Mike Lee Wants to End the ‘Monetary Morphine’ at the Fed

Wednesday, April 4th, 2012 by and is filed under Blog, Economy

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What’s worse than Congress picking winners and losers and distorting the free-market with bailouts, stimulus, and tendentious interventions on behalf of specific industries?  Unelected members of the Federal Reserve doing the same through monetary policy.

It is amazing to watch how many Republicans will speak with such conviction against Keynesian fiscal stimulus policies, yet they will fervently promote monetary stimulus policies by the unaccountable Federal Reserve.  Their support for near-zero interest rates, quantitative easing, bailouts, and intervention in the housing sector has muddled our message against Obama’s anti-free-market policies.  Moreover, in this time of record commodity prices, pro-(monetary) stimulus Republicans preclude us from showing how government intervention on behalf of special interests distorts the markets, depletes savings, and devalues the currency – a winning political argument if there ever was one.

Richard Fisher, president of the Dallas Fed and frequent dissenter on the Federal Open Market Committee (FOMC), recently said that he is “personally perplexed by the continued preoccupation, bordering upon fetish, that Wall Street exhibits regarding the potential for further monetary accommodation—the so-called QE3, or third round of quantitative easing.”  He explained that Wall Street has become hooked on “monetary morphine” based on the previous expectation that the Fed will always come through with stimulus measures.  We need to break this addiction.

Undoubtedly, our complex economy would be restricted by a pure gold standard, but it’s not too much to ask that we reform the Federal Reserve to end its interventions in the economy and promote a strong dollar.  Advocating some reform to our 30-year old mandates on the Fed it not tantamount to advocating for ending the Fed.  Senator Mike Lee is introducing a bill, the Federal Reserve Modernization Act, to do just that.  Here are the major provisions of the bill:

  • It will repeal the Fed’s current dual mandate (Humphrey-Hawkins) to achieve maximum sustainable employment and keep prices stable.  The Fed would be forced to focus solely on price stability.  This would take “the game” out of the Fed.  If they have no ability to create stimulus and provide monetary morphine, Wall Street can’t anticipate it.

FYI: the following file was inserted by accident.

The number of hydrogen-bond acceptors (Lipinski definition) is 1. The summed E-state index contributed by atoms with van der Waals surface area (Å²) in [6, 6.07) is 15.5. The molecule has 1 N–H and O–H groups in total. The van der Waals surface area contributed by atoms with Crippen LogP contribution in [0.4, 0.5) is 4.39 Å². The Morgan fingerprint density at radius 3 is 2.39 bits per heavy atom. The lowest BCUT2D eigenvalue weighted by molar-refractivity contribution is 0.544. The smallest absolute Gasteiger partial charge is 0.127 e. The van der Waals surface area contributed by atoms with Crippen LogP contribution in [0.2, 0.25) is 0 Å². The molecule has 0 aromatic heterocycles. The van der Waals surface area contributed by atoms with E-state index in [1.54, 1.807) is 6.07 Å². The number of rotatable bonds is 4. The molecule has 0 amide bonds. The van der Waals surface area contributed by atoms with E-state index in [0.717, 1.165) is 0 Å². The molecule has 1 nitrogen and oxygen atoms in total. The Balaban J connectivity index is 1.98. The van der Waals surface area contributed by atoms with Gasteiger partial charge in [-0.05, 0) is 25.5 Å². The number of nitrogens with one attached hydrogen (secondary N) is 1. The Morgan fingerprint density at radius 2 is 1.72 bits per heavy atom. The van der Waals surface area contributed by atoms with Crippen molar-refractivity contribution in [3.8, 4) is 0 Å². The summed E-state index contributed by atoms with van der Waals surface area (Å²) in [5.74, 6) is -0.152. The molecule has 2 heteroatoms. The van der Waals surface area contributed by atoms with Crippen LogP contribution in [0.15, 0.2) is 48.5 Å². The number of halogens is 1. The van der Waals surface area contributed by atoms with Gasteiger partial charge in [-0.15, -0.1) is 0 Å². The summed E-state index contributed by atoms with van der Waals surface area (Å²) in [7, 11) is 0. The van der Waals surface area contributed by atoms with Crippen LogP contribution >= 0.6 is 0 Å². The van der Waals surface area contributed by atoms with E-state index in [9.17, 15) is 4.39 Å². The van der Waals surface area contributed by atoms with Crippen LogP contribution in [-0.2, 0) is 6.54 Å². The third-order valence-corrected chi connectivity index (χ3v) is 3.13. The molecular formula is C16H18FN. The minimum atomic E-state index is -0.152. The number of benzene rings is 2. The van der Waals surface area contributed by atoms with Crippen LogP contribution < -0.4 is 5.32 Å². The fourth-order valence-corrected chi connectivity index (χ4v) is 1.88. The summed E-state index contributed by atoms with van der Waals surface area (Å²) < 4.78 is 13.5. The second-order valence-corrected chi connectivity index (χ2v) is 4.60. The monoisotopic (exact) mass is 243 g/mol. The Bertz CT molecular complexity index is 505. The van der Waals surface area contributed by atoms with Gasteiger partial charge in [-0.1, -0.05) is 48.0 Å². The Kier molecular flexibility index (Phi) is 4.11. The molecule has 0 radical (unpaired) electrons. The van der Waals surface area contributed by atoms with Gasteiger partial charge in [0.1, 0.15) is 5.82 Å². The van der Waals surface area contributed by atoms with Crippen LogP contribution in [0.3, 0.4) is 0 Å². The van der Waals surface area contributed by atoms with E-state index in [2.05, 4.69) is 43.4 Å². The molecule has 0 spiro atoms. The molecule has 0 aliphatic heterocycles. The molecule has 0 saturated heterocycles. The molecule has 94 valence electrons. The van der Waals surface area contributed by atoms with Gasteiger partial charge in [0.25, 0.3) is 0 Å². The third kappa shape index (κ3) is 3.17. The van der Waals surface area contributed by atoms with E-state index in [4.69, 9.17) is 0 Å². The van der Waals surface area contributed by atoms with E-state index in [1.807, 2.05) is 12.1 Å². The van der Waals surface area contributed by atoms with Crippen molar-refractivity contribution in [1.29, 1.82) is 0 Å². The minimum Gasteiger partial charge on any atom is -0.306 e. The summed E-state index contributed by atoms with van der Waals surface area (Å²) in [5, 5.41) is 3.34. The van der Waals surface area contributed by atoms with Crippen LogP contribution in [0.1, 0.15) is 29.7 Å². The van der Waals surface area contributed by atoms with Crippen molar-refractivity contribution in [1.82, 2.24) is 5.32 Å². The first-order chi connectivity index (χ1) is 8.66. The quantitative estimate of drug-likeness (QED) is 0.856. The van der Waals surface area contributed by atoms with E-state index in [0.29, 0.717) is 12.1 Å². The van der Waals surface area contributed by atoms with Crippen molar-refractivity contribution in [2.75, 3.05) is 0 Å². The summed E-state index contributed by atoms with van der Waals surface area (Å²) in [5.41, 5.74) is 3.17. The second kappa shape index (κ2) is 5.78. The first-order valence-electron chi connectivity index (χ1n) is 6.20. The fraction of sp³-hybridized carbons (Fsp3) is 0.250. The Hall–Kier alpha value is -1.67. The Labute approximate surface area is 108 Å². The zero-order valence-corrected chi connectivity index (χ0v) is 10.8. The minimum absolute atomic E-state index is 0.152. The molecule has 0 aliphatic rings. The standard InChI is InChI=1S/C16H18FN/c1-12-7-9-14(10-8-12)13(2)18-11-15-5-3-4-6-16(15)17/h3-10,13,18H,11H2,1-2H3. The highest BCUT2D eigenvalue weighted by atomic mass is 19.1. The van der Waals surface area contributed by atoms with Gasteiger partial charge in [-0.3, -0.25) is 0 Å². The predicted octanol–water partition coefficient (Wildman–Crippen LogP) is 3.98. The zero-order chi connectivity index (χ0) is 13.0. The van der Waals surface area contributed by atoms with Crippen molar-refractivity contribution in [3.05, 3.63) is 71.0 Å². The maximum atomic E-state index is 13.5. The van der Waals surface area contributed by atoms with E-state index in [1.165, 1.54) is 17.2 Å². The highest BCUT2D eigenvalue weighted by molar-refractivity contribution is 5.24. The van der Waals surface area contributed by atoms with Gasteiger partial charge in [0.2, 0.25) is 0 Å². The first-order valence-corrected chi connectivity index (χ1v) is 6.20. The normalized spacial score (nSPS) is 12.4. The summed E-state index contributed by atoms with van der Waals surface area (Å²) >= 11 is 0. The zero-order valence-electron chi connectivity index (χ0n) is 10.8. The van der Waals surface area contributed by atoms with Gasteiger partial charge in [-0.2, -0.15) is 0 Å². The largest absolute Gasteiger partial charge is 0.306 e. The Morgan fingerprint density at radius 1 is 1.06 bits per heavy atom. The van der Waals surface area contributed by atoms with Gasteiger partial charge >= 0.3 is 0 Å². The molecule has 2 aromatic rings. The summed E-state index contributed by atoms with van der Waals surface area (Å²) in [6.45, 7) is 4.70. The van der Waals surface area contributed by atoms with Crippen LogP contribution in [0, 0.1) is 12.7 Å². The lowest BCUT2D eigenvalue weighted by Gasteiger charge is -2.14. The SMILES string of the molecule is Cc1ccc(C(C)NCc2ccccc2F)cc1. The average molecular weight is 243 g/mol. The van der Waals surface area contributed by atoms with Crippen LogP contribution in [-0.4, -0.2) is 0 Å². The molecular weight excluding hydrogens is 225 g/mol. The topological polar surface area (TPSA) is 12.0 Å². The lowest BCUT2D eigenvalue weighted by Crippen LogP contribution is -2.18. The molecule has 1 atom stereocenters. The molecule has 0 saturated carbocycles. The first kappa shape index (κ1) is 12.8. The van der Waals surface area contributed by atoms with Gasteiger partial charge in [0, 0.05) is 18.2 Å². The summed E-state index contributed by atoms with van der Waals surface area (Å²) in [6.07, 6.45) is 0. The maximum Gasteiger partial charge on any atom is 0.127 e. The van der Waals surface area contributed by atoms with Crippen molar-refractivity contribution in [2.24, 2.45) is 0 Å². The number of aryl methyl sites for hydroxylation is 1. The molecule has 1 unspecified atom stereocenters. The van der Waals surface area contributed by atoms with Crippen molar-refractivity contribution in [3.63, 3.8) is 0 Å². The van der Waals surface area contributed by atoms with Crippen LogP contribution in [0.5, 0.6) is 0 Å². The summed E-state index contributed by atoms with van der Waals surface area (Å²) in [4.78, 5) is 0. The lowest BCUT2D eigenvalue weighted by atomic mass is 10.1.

• It would require the Fed to clearly articulate its function as the lender-of-last-resort.  When the government was picking winners and losers in 2008, the Fed bailed out Bear Sterns but not Lehman Brothers.  This bill would force them to communicate a clear policy so financial entities will not erroneously rely on the Fed’s support.
  • It would make the 12 regional Federal Reserve Bank presidents permanent members of the Federal Open Market Committee, the branch of the Fed that sets interest rate policy.  At present, only the president of the New York Fed is on the committee, along with a rotating membership of just 4 of the remaining 11 branch presidents.  The regional presidents tend to be more conservative (like Fisher) than the 7 bureaucrats that are appointed to the governing board by Congress.  It would also weaken the power of the Fed chairman.
  • It would ban the Fed from buying up other securities and bonds, such as mortgage-backed securities from Freddie and Fannie.  We must stop distorting the markets by encouraging investments on the basis of how much capital is available instead of real growth in a specific industry.
  • It would require that the Consumer Financial Protection Bureau, created by the Dodd-Frank law, be subjected to congressional appropriations.  Under current law, the CFPB is housed in the Fed and shielded from congressional oversight.

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